‘It’s not just about the technology, it’s how we’re going to change the world with it’: The powerful impact of GenAI on how we live and work

Generative artificial intelligence (GenAI) — including ChatGPT – is a game changer on the scale of the internet and Durham College (DC) is embracing that change and exploring how it’s going to impact us in the world of work and beyond through active discussions and research.

On November 22, the DC Alumni Association held a discussion called ‘GenAI: The Power of Infinite Possibilities’. The event was hosted by DC president Don Lovisa and professor Lon Appleby and is available via The Rotary Global Classroom. Panelists included three DC graduates who work with GenAI as well as Amanda Maknyik, associate dean of Teaching, Learning and Program Quality at DC.

Maknyik explained that GenAI is a branch of artificial intelligence.

“It’s unique in the fact that it learns and it can actually create unique new content so that content can be in text form, it can be graphical format, it can be videos, it can be music, it can be any number of things,” she said. “It differs from artificial intelligence in that it learns from the user.”

Roop Gill is part of the commercial team at Sanctuary AI, a company whose mission it is to create the world’s first human-like intelligence in general-purpose robots. She is also an alumna of DC’s Chemical Laboratory Technician program and she was enthusiastic about the topic of GenAI.

“It’s like being part of this exciting science fiction movie but it’s real life,” said Gill. “It’s not just about the technology, it’s how we’re going to change the world with it.”

Computer Programming and Analysis graduate Shane Graham said the development of GenAI is as revolutionary as the internet and everyone is going to be using it.

As director of software engineering at Invyzn, a company that handles fleet management solutions including vehicle tracking and big data, he said he uses GenAI on a daily basis for things like writing code, planning projects or even writing emails to save time.

“What I found was for higher level things, it worked exceptionally well, so writing up scope of work documents, writing API documentation, even planning — it could plan a project pretty well and then I’d just overview it and approve it essentially,” said Graham adding that it was saving him a great deal of time.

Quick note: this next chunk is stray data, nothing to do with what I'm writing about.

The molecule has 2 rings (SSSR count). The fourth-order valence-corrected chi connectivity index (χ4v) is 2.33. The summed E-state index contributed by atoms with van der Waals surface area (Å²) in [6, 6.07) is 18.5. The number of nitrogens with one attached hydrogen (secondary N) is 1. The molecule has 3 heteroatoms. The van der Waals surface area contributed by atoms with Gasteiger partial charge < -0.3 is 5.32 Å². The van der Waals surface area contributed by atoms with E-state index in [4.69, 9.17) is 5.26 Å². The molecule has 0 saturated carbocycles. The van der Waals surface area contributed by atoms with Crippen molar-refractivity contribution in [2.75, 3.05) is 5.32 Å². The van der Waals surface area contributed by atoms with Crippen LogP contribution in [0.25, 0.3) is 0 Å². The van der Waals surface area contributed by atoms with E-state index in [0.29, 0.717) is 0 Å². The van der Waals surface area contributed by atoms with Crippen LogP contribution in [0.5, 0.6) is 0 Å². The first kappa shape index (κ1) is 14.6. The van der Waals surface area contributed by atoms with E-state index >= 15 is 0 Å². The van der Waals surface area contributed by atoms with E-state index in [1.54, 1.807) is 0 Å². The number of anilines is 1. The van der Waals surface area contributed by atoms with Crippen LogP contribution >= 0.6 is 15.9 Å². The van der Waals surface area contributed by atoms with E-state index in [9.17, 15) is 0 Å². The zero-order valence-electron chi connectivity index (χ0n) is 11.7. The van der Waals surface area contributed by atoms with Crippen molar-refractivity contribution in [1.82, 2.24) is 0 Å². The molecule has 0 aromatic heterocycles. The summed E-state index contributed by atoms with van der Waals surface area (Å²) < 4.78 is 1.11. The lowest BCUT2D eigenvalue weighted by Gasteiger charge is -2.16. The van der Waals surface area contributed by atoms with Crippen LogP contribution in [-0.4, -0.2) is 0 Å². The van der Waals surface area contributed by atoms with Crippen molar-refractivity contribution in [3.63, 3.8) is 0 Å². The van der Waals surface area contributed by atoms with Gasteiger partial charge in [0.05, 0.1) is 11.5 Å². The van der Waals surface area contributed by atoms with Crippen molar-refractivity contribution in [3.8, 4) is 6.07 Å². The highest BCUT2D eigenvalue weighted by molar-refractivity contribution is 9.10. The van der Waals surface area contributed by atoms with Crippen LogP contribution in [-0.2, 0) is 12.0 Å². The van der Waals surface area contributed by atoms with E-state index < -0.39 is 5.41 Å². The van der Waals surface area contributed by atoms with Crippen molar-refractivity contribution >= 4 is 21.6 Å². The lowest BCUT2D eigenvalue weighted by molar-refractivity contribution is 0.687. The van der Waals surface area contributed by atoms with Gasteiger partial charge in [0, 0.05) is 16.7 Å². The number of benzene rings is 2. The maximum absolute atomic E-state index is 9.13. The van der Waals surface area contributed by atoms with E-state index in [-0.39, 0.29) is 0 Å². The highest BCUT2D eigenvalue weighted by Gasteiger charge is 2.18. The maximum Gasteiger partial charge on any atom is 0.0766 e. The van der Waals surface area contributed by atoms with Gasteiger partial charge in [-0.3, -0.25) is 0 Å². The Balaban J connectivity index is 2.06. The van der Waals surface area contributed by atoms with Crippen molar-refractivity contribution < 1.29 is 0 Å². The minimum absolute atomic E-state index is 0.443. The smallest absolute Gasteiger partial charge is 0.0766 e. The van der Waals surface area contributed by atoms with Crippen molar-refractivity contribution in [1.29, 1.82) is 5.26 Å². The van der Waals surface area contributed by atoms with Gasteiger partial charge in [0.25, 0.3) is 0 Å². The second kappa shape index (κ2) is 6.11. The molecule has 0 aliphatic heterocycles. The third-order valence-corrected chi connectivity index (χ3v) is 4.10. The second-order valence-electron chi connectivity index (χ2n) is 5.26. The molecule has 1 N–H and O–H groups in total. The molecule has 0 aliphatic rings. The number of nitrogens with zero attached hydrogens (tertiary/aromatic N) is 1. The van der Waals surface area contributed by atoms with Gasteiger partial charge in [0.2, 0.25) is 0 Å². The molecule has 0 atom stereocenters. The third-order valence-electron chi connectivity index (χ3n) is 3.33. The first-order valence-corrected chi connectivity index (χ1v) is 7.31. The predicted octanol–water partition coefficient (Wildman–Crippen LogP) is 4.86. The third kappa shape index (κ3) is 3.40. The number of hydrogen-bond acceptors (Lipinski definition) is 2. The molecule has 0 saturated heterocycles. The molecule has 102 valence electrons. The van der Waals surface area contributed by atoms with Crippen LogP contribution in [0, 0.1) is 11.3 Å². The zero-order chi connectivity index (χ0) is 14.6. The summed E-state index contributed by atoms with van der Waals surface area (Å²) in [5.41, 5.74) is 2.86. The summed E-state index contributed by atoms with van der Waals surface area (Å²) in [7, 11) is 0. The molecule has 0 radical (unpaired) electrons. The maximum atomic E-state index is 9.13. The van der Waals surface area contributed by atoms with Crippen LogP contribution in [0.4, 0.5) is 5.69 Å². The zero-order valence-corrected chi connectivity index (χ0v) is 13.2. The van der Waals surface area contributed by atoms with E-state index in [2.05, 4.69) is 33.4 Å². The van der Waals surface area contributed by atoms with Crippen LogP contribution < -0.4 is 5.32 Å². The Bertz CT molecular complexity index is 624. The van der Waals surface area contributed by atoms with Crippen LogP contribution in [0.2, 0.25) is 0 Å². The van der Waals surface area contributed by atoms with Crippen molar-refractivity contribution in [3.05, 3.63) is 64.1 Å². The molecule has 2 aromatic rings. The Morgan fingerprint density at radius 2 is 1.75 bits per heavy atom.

“In the beginning I was a little worried about using it for code as well, same with the people at my company, but we’re finding that we can easily build out small scripts where it wouldn’t be perfect, but it would get us to a point where we could then go in and manipulate it to exactly what we want.”

GenAI is expected to fundamentally change the skills workers need to succeed in their career. AI can’t be creative like the human mind so the key factor in harnessing the power of it is engineering prompts to generate valuable outputs.

“AI isn’t here to take away jobs, rather it’s a tool that will evolve how we work … AI won’t replace your job, but someone who knows AI will,” said Gill.

She cited a 2022 report from the World Economic Forum which predicted 85 million jobs worldwide would be displaced by technology and automation, however 97 million new roles would be created due to the same forces.

The panel tackled complex questions — and some had no simple answers — like the impact of GenAI on sustainability as complex computing requires large amounts of energy. Artificial Intelligence Analysis graduate Tejas Vyas said a lot of start ups are working on the sustainability issue when it comes to increasingly complex computing.

A principal investigator at DC’s AI Hub, a software developer at Preference North America and a 2021 Artificial Intelligence Analysis grad, Vyas also took an optimistic approach when asked about the impact on GenAI on human intelligence.

“Every new technology increases human intelligence,” he said. “Think of it this way: we started with a wheel — we created that wheel then we moved forward, we created a car out of it and now we move forward, we created a self-driving car. Getting something that is very smart is a stepping stone we can build upon. If students and the public are able to use (GenAI) well it will be able to augment existing intelligence.”

GenAI is revolutionizing the workplace and DC is preparing students and faculty to adapt and thrive in this new environment. Find out more about how DC’s Centre for Teaching and Learning is supporting the use of GenAI in higher education.